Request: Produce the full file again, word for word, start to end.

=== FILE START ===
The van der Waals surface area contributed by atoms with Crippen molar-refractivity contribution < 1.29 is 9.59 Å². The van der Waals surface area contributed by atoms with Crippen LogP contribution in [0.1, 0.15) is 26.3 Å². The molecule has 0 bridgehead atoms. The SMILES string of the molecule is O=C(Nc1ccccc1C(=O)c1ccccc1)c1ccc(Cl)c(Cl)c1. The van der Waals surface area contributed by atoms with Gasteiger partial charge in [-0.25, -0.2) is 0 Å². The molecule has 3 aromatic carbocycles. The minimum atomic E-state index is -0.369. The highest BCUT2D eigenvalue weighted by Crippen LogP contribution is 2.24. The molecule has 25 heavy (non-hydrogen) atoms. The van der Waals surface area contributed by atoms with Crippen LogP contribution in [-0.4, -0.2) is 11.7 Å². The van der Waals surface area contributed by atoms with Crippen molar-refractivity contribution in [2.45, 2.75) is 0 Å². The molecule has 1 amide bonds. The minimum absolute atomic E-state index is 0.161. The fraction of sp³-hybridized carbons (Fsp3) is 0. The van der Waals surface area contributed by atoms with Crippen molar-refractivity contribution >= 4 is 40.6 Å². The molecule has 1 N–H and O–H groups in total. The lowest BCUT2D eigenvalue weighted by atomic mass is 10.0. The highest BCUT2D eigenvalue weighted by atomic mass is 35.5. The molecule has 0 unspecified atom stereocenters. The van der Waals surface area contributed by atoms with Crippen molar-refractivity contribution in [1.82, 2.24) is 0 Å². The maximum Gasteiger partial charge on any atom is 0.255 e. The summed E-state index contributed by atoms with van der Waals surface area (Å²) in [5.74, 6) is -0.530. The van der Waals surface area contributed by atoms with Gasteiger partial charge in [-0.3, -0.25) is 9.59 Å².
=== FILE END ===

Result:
The van der Waals surface area contributed by atoms with Crippen molar-refractivity contribution < 1.29 is 9.59 Å². The van der Waals surface area contributed by atoms with Crippen LogP contribution in [0.1, 0.15) is 26.3 Å². The molecule has 0 bridgehead atoms. The SMILES string of the molecule is O=C(Nc1ccccc1C(=O)c1ccccc1)c1ccc(Cl)c(Cl)c1. The van der Waals surface area contributed by atoms with Gasteiger partial charge in [-0.25, -0.2) is 0 Å². The molecule has 3 aromatic carbocycles. The minimum atomic E-state index is -0.369. The highest BCUT2D eigenvalue weighted by Crippen LogP contribution is 2.24. The molecule has 25 heavy (non-hydrogen) atoms. The van der Waals surface area contributed by atoms with Crippen LogP contribution in [-0.4, -0.2) is 11.7 Å². The van der Waals surface area contributed by atoms with Crippen molar-refractivity contribution in [2.45, 2.75) is 0 Å². The molecule has 1 amide bonds. The minimum absolute atomic E-state index is 0.161. The fraction of sp³-hybridized carbons (Fsp3) is 0. The van der Waals surface area contributed by atoms with Crippen molar-refractivity contribution >= 4 is 40.6 Å². The molecule has 1 N–H and O–H groups in total. The lowest BCUT2D eigenvalue weighted by atomic mass is 10.0. The highest BCUT2D eigenvalue weighted by atomic mass is 35.5. The molecule has 0 unspecified atom stereocenters. The van der Waals surface area contributed by atoms with Crippen molar-refractivity contribution in [1.82, 2.24) is 0 Å². The maximum Gasteiger partial charge on any atom is 0.255 e. The summed E-state index contributed by atoms with van der Waals surface area (Å²) in [5.74, 6) is -0.530. The van der Waals surface area contributed by atoms with Gasteiger partial charge in [-0.3, -0.25) is 9.59 Å².